Trump, Immigration, and the Midterm Elections

Donald Trump is confident that the issue of immigration will help Republicans win in the midterm elections this November.  As he said at a recent ceremony honoring immigration agency employees, “I think we’re going to have much more of a red wave than what you’re going to see as a phony blue wave.  Blue wave means crime, it means open borders. Not good.”  He criticized Democrats as “extremists” seeking “to abolish America’s borders.”

Trump has some reason to be confident.  The immigration issue, as he has framed it since his candidacy for president, helped fire up a base of passionate followers who’ve responded to his message that immigrants, particularly those who are undocumented, threaten American’s safety and economic security.  As he has articulated that message in rallies around the country, he has seen it reflected back at him in the excitement it has unfailingly aroused in his crowds.

But there are reasons why Trump’s confidence may well be misplaced.  Witnessing the cruel fruits of his immigration initiatives, millions of Americans have seen pictures of migrant children warehoused in cages because of his “zero tolerance” border policy.  They have seen Dreamers (young people brought here as children) used by Trump as negotiating pawns in a crisis that he manufactured when he rescinded a well-received Obama-era program last fall.

But there is another factor that will certainly cast shadows over Trump’s “build-the-wall” aspirations and those of the candidates aligned with him:  a growing awareness of the white supremacist ideology driving his immigration rhetoric and associated policies.  Sometimes the ideology is coded in law-and-order terms, as when Attorney General Jeff Sessions justified the “zero tolerance” border policy as a “commitment to public safety, national security, and the rule of law.”   But often the racism is readily apparent.  Americans are familiar with candidate Trump’s references to Mexicans as criminals, rapists, and “people that have lots of problems,” and many may recall his reference last year to undocumented immigrants as “animals” who are responsible for “drugs, the gangs, the cartels, the crisis of smuggling and trafficking, MS 13.”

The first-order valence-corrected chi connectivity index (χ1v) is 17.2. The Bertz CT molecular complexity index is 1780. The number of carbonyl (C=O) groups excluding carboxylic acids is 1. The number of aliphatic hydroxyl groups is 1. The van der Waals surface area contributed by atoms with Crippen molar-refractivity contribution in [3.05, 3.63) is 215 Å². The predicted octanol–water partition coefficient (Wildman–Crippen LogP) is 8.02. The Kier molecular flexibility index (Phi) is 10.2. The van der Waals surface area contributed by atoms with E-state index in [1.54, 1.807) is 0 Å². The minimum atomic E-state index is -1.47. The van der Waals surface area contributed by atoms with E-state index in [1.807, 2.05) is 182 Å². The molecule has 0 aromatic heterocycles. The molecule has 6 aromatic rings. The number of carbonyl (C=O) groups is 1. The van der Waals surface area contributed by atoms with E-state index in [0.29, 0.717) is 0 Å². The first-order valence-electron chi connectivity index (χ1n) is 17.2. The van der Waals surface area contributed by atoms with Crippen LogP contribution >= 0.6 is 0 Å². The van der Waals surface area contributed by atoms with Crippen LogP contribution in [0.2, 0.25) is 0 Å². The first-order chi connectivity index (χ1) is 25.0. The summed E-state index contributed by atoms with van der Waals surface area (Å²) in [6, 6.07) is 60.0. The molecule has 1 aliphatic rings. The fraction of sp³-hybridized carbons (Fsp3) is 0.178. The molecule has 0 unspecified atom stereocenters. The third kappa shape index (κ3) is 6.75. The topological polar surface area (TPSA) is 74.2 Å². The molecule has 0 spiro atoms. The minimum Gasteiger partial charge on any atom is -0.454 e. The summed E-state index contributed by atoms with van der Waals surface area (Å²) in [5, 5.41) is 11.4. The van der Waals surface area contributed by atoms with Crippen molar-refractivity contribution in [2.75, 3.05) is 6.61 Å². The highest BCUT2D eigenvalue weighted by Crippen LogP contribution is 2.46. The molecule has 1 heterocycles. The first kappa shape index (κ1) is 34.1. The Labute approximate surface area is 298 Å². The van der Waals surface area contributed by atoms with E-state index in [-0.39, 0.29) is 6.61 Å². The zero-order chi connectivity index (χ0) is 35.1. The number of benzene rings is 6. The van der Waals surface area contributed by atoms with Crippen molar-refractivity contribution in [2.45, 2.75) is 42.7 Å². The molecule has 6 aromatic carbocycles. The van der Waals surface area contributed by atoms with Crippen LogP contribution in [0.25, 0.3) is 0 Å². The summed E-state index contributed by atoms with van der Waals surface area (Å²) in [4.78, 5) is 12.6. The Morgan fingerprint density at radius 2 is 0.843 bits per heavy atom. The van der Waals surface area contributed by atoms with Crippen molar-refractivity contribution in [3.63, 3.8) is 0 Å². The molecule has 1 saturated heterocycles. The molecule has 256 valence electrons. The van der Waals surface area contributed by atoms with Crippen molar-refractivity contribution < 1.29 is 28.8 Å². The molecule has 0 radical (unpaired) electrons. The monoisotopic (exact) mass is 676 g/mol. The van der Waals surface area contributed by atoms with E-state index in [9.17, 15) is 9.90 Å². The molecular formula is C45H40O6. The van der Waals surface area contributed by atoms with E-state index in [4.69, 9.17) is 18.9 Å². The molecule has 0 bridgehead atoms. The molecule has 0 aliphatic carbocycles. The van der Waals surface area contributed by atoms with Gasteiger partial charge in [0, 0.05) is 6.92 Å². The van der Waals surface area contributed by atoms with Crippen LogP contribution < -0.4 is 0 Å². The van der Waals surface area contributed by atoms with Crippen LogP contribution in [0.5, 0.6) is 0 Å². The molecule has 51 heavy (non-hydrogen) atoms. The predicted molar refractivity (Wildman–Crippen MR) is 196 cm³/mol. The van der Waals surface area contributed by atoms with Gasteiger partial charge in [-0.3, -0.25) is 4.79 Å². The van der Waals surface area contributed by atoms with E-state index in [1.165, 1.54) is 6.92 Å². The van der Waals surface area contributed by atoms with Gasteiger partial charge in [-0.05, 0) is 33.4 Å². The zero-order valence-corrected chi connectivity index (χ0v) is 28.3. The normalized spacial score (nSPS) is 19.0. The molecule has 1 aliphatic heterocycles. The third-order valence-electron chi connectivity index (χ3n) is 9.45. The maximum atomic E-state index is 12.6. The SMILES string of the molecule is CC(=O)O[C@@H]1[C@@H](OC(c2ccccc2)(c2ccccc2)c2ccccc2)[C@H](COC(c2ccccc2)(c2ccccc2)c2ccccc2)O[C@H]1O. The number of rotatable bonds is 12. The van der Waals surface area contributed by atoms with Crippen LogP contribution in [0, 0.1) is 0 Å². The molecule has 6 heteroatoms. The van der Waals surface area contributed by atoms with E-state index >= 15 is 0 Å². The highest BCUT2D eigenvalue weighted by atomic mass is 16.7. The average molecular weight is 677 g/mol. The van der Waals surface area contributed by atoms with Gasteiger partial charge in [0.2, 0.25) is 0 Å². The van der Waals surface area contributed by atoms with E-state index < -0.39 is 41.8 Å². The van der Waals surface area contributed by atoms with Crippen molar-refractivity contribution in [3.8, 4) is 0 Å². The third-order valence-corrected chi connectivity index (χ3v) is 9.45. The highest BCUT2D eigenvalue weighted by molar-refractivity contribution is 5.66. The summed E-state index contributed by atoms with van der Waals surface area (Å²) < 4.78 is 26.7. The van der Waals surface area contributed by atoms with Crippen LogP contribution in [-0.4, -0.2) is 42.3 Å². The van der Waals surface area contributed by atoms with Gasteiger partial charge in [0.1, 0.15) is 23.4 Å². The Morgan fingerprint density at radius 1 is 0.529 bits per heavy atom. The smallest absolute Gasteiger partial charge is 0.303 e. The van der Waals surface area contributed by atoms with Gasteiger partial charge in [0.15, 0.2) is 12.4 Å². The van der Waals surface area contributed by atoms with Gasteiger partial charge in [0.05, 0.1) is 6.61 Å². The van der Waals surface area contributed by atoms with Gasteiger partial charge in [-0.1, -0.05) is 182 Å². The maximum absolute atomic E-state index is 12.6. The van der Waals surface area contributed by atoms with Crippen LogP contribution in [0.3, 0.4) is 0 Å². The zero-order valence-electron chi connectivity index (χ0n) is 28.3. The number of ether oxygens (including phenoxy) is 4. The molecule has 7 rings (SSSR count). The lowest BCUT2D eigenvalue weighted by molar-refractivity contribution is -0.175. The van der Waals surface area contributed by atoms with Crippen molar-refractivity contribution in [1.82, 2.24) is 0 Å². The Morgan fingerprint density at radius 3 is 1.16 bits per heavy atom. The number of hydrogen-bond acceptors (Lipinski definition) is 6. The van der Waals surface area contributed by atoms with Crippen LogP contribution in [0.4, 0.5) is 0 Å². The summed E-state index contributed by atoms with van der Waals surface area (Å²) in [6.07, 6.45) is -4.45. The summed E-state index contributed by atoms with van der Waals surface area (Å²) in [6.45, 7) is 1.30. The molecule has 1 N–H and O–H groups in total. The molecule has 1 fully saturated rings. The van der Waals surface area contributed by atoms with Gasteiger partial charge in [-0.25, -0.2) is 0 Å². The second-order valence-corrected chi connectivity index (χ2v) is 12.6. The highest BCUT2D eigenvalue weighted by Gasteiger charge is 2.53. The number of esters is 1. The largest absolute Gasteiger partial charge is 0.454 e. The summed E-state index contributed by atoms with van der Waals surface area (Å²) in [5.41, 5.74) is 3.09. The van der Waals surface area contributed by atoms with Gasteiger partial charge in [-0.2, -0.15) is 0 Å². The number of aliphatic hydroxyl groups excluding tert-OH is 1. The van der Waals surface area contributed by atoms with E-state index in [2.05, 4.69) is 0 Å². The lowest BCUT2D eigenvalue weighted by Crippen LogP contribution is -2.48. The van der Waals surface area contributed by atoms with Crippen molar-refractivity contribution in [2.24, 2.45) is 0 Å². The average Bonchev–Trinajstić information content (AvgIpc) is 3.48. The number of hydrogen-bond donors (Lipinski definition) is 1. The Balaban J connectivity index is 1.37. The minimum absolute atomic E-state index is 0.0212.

This racially charged discourse was cited last year in lawsuits opposing Trump’s rescission of DACA (Deferred Action for Childhood Arrivals), and it was acknowledged in legal rulings that temporarily blocked the administration’s move.

What is significant about these suits and rulings is how the dots have already been connected in the legal arena.  Racialism has been identified and factored into far-reaching legal judgments.  What remains to be seen in the coming weeks is how these dots will continue to be connected in electoral politics as well.






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